The Early Stages of A.I. Induced Armageddon, and a Brief Note on Personal Choices.

Does anyone else get a creepy, back of the neck feeling that Artificial Intelligence is really close to starting Armageddon?

 

Since last year I’ve had an issue with my email account in that is has taken umbrage with a random selection of email addresses. Certain people would say they’d emailed me, and I would say, “No. No you have not, that is a fib. Why are you fibbing to me? Why do you feel the need to tell porky pies to me?”

 

Most of the people concerned were not from the UK so the British slang just confused matters even more. After some trial and error I found that the emails were showing up in my ‘Sent’ folder. Weird.

 
Today I found all the original versions of those emails plus a bunch more, in a folder called ‘Unwanted’. A folder, which I did NOT create. My email decided to take control over my communications, and determined with whom I should have a conversation. So not only did it cause some abandonment issues, it also denied me a job that was offered to me in March, and I just found out about it now. Sigh. The threat from A.I. is genuine folks. Time to start digging an underground bunker and stockpiling supplies.

 
Talking of threats to civilisation as we know it, yesterday I went to the California Science Centre in the heart of Los Angeles. The museum is not the threat, that’s actually a wonderful place to spend a day, and tonnes of money.

 

Whilst I was there I went to the Imax theatre and watched a documentary on planet Earth as seen from the international space station. The Imax theatre is not the threat either, although really this awful insistence on making everything in 3D must come to an end: uncomfortable glasses and underlying sensation of vertigo are not worth the occasional ‘Ooh, it’s like I can touch it,’ moment.

 
I listened happily enough to Jennifer Lawrence rasping away about the space station, its inhabitants and the state of the Earth. At one point the script focused on the need for alternative energy, and Jen brings up solar power. Good, we need to promote renewable, green energy sources that will leave no harmful trace upon the planet. Only instead of doing that she put forward the idea that solar power wasn’t enough and that we should be using nuclear power instead.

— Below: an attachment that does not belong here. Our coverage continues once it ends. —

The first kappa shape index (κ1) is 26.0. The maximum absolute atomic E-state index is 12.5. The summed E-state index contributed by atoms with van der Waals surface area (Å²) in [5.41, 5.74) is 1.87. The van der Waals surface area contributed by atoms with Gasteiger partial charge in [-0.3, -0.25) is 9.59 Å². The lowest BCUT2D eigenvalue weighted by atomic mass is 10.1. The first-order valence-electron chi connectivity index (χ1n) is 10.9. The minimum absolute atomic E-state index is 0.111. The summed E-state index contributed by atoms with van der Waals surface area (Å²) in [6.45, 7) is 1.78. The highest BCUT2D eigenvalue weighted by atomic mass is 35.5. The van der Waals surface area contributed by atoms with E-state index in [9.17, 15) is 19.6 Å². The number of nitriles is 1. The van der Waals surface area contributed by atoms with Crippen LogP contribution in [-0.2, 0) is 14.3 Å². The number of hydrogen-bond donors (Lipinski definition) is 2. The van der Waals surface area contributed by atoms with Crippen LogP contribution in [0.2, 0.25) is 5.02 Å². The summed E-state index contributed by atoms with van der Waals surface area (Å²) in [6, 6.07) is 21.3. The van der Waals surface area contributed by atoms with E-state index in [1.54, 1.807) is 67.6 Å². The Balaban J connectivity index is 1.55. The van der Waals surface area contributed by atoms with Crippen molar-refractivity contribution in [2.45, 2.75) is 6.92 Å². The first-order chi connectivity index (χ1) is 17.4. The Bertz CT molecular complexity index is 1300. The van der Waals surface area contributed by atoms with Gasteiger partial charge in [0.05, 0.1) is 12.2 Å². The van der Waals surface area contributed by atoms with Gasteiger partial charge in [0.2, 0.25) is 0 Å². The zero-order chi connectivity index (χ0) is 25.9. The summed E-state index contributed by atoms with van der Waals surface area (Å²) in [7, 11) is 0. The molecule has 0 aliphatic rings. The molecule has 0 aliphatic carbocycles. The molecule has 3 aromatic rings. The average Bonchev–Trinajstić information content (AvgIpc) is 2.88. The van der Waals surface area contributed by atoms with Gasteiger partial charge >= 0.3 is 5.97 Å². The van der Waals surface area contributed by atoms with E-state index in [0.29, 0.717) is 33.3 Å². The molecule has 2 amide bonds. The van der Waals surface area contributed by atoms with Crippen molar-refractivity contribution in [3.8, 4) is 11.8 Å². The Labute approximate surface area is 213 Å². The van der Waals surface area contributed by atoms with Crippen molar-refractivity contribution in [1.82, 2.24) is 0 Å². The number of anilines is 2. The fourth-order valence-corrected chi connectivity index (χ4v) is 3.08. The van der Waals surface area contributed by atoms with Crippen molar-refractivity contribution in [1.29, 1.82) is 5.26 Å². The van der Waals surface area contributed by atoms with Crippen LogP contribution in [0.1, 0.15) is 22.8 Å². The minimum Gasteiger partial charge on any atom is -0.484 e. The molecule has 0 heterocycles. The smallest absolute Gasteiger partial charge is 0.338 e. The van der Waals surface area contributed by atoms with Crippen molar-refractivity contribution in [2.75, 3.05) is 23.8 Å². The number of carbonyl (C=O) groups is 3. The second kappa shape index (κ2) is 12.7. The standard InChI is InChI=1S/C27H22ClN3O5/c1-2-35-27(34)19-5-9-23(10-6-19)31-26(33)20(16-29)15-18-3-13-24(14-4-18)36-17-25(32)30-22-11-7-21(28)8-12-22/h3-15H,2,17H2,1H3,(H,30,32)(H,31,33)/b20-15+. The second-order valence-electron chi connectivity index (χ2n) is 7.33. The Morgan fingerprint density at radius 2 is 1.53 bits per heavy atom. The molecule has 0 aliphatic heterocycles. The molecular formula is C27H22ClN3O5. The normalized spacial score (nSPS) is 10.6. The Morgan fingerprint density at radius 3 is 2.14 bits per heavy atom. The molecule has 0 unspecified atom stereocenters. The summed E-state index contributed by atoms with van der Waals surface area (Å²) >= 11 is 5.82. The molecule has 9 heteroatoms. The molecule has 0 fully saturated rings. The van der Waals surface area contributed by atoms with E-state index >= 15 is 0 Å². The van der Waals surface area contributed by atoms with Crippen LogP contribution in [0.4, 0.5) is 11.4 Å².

Um…
Chernobyl anyone?
Fukushima?

 

After my eyes had stopped swivelling in my head I thought to myself, “Well, now I don’t need to read the credits to know who paid for the film.

 

My next thought was, “Damn it Ms Lawrence” – oh yeah, we’re back on formal terms after this – “What did you have to go and do that for? You’re on Oscar winning actress, and star of two major action movie franchises, you can’t be so hard up for cash that the pay check for a 40 minute documentary voice over is going to make that big of a difference.”

 
It’s a subtle promotion for sure. There’s a nice picture of the sun, a nod to how great solar power is, and then a gentle remark about how solar power can’t provide all the energy we need, but we can recreate the energy of the sun, and nuclear fusion is a clean energy source.  Mmhmm…. right up until something goes wrong and everything either dies, or becomes incredibly sick and then dies.  And so do their descendents.

 
Disasters involving nuclear power are few and far between, but when they do happen, they screw things up in a big way, over a vast distance, for a long time.

 
Now, Jennifer Lawrence is not a nuclear power mogul, nor did she specifically endorse it. She merely read a script that, for less than a minute, stated the positive aspects of nuclear power. So this is not a down with J-Law rant, but it’s a segue to something that I was trying to explain to a 4th grader recently.  You have your internal thoughts and feelings, and you think that’s who you are, that’s who your true self is. But it’s the things that you say and do – not what you think and feel – that defines who you are to everybody else.

 
Maybe Lawrence and the museum were concentrating on all the other things in the script like the powerful environmental message, and pro-peace sentiment that were really very beautiful; or maybe they were focused on the benefits of an educational, informative, pro clean energy and conservation video which supports the ethos of the science museum… but that one tiny little snippet of film jaundices the entire venture.
Next time I will be watching the National Parks documentary narrated by Robert Redford.

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